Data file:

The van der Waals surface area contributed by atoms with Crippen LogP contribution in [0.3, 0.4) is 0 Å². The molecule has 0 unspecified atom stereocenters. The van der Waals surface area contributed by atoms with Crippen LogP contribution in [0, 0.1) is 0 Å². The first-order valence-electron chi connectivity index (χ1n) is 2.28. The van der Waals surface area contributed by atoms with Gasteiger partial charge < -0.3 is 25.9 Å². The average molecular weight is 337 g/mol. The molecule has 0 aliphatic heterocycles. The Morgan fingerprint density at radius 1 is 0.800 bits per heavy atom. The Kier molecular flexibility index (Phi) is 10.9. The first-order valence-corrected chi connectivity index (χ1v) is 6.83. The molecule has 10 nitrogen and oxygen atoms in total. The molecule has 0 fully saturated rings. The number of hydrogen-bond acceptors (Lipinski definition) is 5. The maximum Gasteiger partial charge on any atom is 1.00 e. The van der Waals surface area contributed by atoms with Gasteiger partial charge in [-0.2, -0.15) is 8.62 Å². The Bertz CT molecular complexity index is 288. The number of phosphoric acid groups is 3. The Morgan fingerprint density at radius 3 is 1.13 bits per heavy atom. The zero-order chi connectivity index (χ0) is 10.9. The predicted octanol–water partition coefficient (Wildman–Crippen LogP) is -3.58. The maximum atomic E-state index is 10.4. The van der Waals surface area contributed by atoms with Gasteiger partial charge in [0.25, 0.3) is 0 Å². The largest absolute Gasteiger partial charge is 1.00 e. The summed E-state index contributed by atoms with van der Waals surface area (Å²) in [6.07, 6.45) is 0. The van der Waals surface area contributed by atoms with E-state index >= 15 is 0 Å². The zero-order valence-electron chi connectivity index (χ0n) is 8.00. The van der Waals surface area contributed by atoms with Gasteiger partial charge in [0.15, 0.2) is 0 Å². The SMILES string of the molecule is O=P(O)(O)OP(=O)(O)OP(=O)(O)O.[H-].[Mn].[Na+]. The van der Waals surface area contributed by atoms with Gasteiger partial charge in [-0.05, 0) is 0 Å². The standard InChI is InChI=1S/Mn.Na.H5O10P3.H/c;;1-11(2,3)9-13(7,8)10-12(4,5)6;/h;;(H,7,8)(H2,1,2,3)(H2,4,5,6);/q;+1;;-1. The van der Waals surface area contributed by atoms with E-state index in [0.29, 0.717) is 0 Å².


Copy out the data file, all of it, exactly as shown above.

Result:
The van der Waals surface area contributed by atoms with Crippen LogP contribution in [0.3, 0.4) is 0 Å². The molecule has 0 unspecified atom stereocenters. The van der Waals surface area contributed by atoms with Crippen LogP contribution in [0, 0.1) is 0 Å². The first-order valence-electron chi connectivity index (χ1n) is 2.28. The van der Waals surface area contributed by atoms with Gasteiger partial charge < -0.3 is 25.9 Å². The average molecular weight is 337 g/mol. The molecule has 0 aliphatic heterocycles. The Morgan fingerprint density at radius 1 is 0.800 bits per heavy atom. The Kier molecular flexibility index (Phi) is 10.9. The first-order valence-corrected chi connectivity index (χ1v) is 6.83. The molecule has 10 nitrogen and oxygen atoms in total. The molecule has 0 fully saturated rings. The number of hydrogen-bond acceptors (Lipinski definition) is 5. The maximum Gasteiger partial charge on any atom is 1.00 e. The van der Waals surface area contributed by atoms with Gasteiger partial charge in [-0.2, -0.15) is 8.62 Å². The Bertz CT molecular complexity index is 288. The number of phosphoric acid groups is 3. The Morgan fingerprint density at radius 3 is 1.13 bits per heavy atom. The zero-order chi connectivity index (χ0) is 10.9. The predicted octanol–water partition coefficient (Wildman–Crippen LogP) is -3.58. The maximum atomic E-state index is 10.4. The van der Waals surface area contributed by atoms with Gasteiger partial charge in [0.25, 0.3) is 0 Å². The largest absolute Gasteiger partial charge is 1.00 e. The summed E-state index contributed by atoms with van der Waals surface area (Å²) in [6.07, 6.45) is 0. The van der Waals surface area contributed by atoms with E-state index >= 15 is 0 Å². The zero-order valence-electron chi connectivity index (χ0n) is 8.00. The van der Waals surface area contributed by atoms with Gasteiger partial charge in [0.15, 0.2) is 0 Å². The SMILES string of the molecule is O=P(O)(O)OP(=O)(O)OP(=O)(O)O.[H-].[Mn].[Na+]. The van der Waals surface area contributed by atoms with Gasteiger partial charge in [-0.05, 0) is 0 Å². The standard InChI is InChI=1S/Mn.Na.H5O10P3.H/c;;1-11(2,3)9-13(7,8)10-12(4,5)6;/h;;(H,7,8)(H2,1,2,3)(H2,4,5,6);/q;+1;;-1. The van der Waals surface area contributed by atoms with E-state index in [0.29, 0.717) is 0 Å².